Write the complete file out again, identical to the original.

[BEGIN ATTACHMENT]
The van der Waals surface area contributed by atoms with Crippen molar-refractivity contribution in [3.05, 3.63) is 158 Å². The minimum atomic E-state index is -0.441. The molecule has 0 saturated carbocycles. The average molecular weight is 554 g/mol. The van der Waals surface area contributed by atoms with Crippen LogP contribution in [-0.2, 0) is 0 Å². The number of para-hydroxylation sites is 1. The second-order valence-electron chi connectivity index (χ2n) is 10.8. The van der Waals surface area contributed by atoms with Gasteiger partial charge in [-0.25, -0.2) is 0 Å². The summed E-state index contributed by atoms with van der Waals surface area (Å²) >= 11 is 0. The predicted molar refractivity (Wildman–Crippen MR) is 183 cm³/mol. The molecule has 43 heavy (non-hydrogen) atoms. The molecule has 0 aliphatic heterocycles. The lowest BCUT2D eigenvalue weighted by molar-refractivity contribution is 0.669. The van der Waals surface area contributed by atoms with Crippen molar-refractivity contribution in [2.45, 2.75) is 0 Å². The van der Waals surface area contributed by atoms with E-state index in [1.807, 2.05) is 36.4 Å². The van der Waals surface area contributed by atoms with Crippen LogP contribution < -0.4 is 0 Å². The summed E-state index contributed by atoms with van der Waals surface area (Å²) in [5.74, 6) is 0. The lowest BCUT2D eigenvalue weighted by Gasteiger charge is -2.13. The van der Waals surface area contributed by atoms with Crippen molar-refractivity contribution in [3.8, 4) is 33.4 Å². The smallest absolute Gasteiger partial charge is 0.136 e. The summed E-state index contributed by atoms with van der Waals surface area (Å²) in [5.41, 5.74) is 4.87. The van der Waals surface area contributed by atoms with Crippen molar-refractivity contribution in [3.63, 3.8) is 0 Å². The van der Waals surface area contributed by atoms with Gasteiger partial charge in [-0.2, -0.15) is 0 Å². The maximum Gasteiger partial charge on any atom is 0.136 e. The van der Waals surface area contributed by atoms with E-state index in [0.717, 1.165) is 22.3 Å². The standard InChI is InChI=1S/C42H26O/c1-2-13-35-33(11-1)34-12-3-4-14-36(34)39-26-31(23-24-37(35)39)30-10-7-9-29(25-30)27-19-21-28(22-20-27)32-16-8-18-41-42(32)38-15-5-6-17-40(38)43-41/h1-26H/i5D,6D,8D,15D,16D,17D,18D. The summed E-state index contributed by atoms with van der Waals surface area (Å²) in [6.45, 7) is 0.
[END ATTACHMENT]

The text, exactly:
The van der Waals surface area contributed by atoms with Crippen molar-refractivity contribution in [3.05, 3.63) is 158 Å². The minimum atomic E-state index is -0.441. The molecule has 0 saturated carbocycles. The average molecular weight is 554 g/mol. The van der Waals surface area contributed by atoms with Crippen LogP contribution in [-0.2, 0) is 0 Å². The number of para-hydroxylation sites is 1. The second-order valence-electron chi connectivity index (χ2n) is 10.8. The van der Waals surface area contributed by atoms with Gasteiger partial charge in [-0.25, -0.2) is 0 Å². The summed E-state index contributed by atoms with van der Waals surface area (Å²) >= 11 is 0. The predicted molar refractivity (Wildman–Crippen MR) is 183 cm³/mol. The molecule has 43 heavy (non-hydrogen) atoms. The molecule has 0 aliphatic heterocycles. The lowest BCUT2D eigenvalue weighted by molar-refractivity contribution is 0.669. The van der Waals surface area contributed by atoms with Crippen molar-refractivity contribution in [2.45, 2.75) is 0 Å². The van der Waals surface area contributed by atoms with E-state index in [1.807, 2.05) is 36.4 Å². The van der Waals surface area contributed by atoms with Crippen LogP contribution < -0.4 is 0 Å². The summed E-state index contributed by atoms with van der Waals surface area (Å²) in [5.74, 6) is 0. The lowest BCUT2D eigenvalue weighted by Gasteiger charge is -2.13. The van der Waals surface area contributed by atoms with Crippen molar-refractivity contribution in [3.8, 4) is 33.4 Å². The smallest absolute Gasteiger partial charge is 0.136 e. The summed E-state index contributed by atoms with van der Waals surface area (Å²) in [5.41, 5.74) is 4.87. The van der Waals surface area contributed by atoms with Crippen molar-refractivity contribution in [3.63, 3.8) is 0 Å². The van der Waals surface area contributed by atoms with Gasteiger partial charge in [-0.2, -0.15) is 0 Å². The maximum Gasteiger partial charge on any atom is 0.136 e. The van der Waals surface area contributed by atoms with E-state index in [0.717, 1.165) is 22.3 Å². The standard InChI is InChI=1S/C42H26O/c1-2-13-35-33(11-1)34-12-3-4-14-36(34)39-26-31(23-24-37(35)39)30-10-7-9-29(25-30)27-19-21-28(22-20-27)32-16-8-18-41-42(32)38-15-5-6-17-40(38)43-41/h1-26H/i5D,6D,8D,15D,16D,17D,18D. The summed E-state index contributed by atoms with van der Waals surface area (Å²) in [6.45, 7) is 0.